Many people rely on social security benefits to pay their bills. Unfortunately, it can be difficult to make ends meet, even when you’re receiving regular SS payments. This is especially true if you experience a medical emergency or other financial crisis that was unexpected.
If you find yourself considering bankruptcy and you’re curious how filing would affect social security benefits, you aren’t alone.
Creditors are given a great deal of power when it comes to collecting money they are owed. They can contact you on the regular basis and take legal action against you. If granted permission from the court, they can even take money directly from your bank account or put liens on your property.
It makes sense that anyone receiving social security payments would be concerned that creditors could take this money from them. And if you rely on this money to pay your rent or mortgage, pay the cost of your utilities, and purchase groceries, this can be a frightening thought.
Do You Rely on Social Security for Day to Day Expenses?
When a person files for bankruptcy, the court takes into account the money needed for basic living expenses. A great deal of control is handed over to the bankruptcy trustee, but the person filing is granted permission to keep money that allows for a minimum standard of living. This includes social security benefits.
The restrictions regarding social security benefits are included in the Social Security Act. Section 207 of law states:
“The right of any person to any future payment under this title shall not be transferable or assignable, at law or in equity, and none of the moneys paid or payable or rights existing under this title shall be subject to execution, levy, attachment, garnishment, or other legal process, or to the operation of any bankruptcy or insolvency law.”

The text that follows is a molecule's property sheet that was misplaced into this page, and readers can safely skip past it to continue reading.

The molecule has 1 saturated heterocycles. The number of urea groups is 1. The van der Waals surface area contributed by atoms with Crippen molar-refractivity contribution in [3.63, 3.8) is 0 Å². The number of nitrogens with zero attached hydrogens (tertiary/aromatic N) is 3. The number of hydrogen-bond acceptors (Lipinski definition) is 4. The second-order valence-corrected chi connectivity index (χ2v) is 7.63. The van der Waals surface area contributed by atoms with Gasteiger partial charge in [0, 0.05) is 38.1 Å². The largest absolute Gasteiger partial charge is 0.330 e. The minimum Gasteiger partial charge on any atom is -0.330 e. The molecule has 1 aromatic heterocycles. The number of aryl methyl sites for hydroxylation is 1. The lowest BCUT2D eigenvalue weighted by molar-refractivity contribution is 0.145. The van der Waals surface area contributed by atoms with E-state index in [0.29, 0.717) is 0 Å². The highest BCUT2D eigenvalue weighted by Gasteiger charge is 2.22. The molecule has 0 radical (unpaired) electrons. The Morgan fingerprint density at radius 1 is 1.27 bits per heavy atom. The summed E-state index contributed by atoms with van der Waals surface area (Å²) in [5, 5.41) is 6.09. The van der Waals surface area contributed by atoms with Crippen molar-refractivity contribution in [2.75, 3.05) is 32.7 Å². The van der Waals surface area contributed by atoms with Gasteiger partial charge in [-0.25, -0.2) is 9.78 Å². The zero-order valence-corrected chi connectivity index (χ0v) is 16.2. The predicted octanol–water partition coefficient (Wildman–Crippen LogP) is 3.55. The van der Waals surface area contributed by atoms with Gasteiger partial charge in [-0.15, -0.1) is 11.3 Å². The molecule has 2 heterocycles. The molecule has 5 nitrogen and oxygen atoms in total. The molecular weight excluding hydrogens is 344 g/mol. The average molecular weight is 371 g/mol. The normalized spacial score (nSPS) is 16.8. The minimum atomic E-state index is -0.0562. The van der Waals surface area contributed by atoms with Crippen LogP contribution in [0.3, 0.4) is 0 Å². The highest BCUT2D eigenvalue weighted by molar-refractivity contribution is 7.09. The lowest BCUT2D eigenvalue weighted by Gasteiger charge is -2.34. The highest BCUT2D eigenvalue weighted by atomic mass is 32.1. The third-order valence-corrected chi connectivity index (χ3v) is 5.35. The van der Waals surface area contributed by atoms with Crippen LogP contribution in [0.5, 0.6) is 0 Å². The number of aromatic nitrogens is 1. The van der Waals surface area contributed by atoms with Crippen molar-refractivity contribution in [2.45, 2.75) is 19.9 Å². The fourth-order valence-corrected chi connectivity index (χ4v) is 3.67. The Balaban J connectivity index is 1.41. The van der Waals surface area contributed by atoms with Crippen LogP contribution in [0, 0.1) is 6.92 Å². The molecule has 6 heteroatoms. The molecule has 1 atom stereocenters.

The protection afforded in the law applies whether you are receiving Social Security because of retirement, disability, or the death of your spouse.
Ensuring Social Security Payments are Protected in Bankruptcy
There are a few things you should remember if you are filing for bankruptcy and all or part of your income comes from Social Security payments.
You must be able to prove the money you have is from Social Security, which can be difficult if your finances are co-mingled. What this means is if you receive SS payments and they are deposited into an account that also receives money from other income streams, it could complicate things and increase the odds a creditor will try to access that money.
Keep in mind, the protection from confiscation of your Social Security money does not apply to debts you have to the IRS or the government. The IRS can seize your money if you owe back taxes.
If you’d like to know more about how IRS debt is handled differently than consumer debt, check out this information from the IRS.
Laws regarding bankruptcy and Social Security can be confusing and in some cases, a creditor might try to take advantage of your situation. A bankruptcy attorney can prevent this from happening and can answer any questions you have about Social Security and bankruptcy, or about bankruptcy in general.
To learn more or to speak to someone about your situation and how your income sources affect filing for bankruptcy, contact the Law Office of Robert M. Geller at 813.254.5696 to schedule a consultation.